The Baby Name Stroop Test

Feb 19th 2014

What makes a person's name easy or hard to remember?

Common, classic names are ingrained in our name vocabulary, but might get lost in a crowd in our minds. Unusual names stand out, but they're unfamiliar and lack memory hooks to our past experiences.

Perhaps the name itself isn't the only key to memorability. After all, learning a name really means learning a match between a name and an individual. If you've ever met a guy and thought "Huh, he doesn't look like a 'Kyle,'" you know that some matches feel more natural than others. Does a match that messes with our expectations make the name harder to learn?

Perceptual psychologists have a classic demonstration of mismatches that mess us up. It's called the "Stroop Effect." To see it in action, try reading these two groups of words aloud, fast:

If you have normal color vision, you should find group A slower going. Your perception of the colors interferes with your reading of the words. Interference can operate on memory and learning, too. For instance, a longtime Mac user may find it harder to learn Windows keyboard commands, because the old knowledge interferes with the new.

We all have deep domain knowledge about names: the lifetime of experience that tells us that a Linda is probably older than an Addyson, and a Craig is probably maler than a Melissa. Could there be a "baby name Stroop effect," in which a mental image of all the older Lindas you know interferes with your ability to match the name Linda to a young girl?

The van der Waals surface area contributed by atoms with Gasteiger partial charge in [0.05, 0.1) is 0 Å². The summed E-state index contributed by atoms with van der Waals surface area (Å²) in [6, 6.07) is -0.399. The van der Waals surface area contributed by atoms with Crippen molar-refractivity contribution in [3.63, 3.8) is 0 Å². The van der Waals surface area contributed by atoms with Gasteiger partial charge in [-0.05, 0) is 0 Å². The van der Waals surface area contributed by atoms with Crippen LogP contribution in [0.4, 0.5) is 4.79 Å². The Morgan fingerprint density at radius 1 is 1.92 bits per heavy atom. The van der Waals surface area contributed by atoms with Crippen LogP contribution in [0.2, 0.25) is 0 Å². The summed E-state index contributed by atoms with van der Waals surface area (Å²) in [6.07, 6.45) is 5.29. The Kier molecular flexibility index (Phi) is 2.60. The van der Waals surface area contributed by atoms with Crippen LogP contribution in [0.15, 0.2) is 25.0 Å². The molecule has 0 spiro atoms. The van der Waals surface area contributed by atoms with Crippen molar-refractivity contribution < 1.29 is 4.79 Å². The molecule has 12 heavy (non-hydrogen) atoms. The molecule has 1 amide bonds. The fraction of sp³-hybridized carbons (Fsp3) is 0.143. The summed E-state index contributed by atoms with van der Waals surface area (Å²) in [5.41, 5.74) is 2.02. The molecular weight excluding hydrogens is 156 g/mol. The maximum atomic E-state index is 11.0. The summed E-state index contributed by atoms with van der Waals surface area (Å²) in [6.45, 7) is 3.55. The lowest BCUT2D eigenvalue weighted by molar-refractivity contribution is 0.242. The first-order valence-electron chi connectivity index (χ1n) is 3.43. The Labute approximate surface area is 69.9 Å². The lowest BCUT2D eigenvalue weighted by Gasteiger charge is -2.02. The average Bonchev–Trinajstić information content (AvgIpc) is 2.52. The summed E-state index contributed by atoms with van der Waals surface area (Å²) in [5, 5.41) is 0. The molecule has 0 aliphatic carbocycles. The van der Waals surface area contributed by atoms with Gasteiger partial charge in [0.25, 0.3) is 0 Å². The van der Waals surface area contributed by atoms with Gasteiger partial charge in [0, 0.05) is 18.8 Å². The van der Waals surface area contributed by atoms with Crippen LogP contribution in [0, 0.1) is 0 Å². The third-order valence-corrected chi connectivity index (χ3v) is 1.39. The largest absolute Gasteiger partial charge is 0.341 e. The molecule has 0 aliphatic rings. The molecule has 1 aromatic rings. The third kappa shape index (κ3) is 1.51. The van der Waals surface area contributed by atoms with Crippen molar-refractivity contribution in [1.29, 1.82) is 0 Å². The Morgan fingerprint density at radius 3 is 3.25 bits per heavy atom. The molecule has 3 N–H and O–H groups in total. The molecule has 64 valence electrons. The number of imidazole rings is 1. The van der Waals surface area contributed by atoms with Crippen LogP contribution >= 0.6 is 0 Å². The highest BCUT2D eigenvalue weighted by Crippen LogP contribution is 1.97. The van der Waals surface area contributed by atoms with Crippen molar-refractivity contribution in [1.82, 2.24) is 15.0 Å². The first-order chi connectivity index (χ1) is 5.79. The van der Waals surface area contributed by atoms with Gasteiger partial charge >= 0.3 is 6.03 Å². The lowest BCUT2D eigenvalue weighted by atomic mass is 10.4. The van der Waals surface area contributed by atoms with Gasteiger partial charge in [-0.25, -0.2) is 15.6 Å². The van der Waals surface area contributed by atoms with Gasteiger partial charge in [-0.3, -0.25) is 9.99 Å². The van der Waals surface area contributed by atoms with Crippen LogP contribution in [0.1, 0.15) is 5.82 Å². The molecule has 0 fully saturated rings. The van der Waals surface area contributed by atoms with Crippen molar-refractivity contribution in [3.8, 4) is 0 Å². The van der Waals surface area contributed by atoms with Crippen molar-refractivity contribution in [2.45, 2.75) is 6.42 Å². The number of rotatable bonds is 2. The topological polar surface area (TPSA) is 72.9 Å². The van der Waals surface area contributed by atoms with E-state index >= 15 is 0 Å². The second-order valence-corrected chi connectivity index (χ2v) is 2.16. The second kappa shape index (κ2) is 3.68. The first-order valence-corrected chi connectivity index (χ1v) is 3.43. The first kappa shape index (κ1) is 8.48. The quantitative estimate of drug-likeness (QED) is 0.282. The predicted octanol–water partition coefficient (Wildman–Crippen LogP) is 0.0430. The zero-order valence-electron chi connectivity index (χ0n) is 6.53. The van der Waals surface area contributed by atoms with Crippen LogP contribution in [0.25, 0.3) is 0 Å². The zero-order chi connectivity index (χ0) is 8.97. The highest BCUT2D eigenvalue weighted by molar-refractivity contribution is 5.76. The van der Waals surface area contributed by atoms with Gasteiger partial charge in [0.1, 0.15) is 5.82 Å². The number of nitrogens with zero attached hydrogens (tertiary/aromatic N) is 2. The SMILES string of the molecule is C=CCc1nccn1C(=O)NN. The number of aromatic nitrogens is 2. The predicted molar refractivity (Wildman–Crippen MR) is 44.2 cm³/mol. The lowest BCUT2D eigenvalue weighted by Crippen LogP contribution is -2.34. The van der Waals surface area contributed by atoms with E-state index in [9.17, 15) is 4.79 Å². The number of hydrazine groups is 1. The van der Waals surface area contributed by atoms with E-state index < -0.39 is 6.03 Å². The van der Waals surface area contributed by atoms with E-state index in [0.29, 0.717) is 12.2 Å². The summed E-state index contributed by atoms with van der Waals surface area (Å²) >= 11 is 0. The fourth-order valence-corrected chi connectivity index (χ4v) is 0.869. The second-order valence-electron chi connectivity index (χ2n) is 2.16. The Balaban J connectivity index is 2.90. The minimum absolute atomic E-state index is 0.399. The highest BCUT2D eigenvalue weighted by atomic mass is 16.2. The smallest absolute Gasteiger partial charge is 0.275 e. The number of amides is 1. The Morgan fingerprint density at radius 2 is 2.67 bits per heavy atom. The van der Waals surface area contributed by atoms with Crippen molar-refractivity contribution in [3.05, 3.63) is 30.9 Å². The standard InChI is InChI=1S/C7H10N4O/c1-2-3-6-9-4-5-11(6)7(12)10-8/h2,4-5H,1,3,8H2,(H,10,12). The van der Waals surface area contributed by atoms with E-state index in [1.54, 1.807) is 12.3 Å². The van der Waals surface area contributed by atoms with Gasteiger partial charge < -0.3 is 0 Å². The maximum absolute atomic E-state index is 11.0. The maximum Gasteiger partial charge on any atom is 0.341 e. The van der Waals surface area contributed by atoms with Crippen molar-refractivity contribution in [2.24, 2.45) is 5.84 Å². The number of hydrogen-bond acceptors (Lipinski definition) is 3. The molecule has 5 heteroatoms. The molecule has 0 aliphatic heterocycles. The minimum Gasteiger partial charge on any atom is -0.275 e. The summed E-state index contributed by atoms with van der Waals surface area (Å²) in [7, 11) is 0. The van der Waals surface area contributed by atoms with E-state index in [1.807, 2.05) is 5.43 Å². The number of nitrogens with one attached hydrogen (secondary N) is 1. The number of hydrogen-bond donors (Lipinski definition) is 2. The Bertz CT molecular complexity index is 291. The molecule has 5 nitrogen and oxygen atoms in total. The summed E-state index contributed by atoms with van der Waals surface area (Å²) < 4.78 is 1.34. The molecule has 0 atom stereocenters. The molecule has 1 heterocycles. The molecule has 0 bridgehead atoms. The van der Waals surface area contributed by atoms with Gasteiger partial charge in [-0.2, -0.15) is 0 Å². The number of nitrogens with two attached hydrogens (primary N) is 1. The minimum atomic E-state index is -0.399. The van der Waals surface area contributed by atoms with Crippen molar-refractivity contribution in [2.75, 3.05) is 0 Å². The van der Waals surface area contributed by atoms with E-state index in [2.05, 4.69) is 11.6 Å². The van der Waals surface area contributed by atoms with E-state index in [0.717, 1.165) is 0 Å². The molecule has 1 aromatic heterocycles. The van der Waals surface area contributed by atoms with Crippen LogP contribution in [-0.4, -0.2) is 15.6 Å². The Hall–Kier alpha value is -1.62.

Try it out and see. Imagine meeting the two groups of people below. Do you think it would take you more time or effort to learn the names of one of these sets?

I suspect that a controlled study would find that name pairings like Set 2 take longer to learn. (It's a testable hypothesis, at least! Face recognition researchers who use names in their experiments tend to choose the names rather cavalierly. Senior thesis hunters, don't say I never gave you anything.)

I'm not suggesting that everyone should choose names that conform perfectly to others' preconceptions for convenience. On the contrary, a "surprise factor" can be a name's calling card -- and shaking up our mental models of social roles can be a good thing. But if you do choose a name that switches up expectations, be patient. As the Baby Name Stroop Test shows, it might take us a while.

Comments

1
February 19, 2014 4:17 PM

The only name/face that seems way off to me in the second group is Kayden - Joan a distant second.  I think it would actually be easier for me to remember those names because they're so incongruous and therefore interesting.  That's speaking as a name nerd, though - it could be pretty different to someone who is processing names in a more subconscious way.

2
February 19, 2014 8:13 PM

@Camilla - Like you, from the faces in the second group, Kayden is the only one that is egregiously "off" to me (since the name is a very modern one the chances of someone his age having the name from birth are extremely low). The others, while maybe a bit unexpected for the person's generation/race/ethnicity/religion, don't sound totally out-of-place with those faces.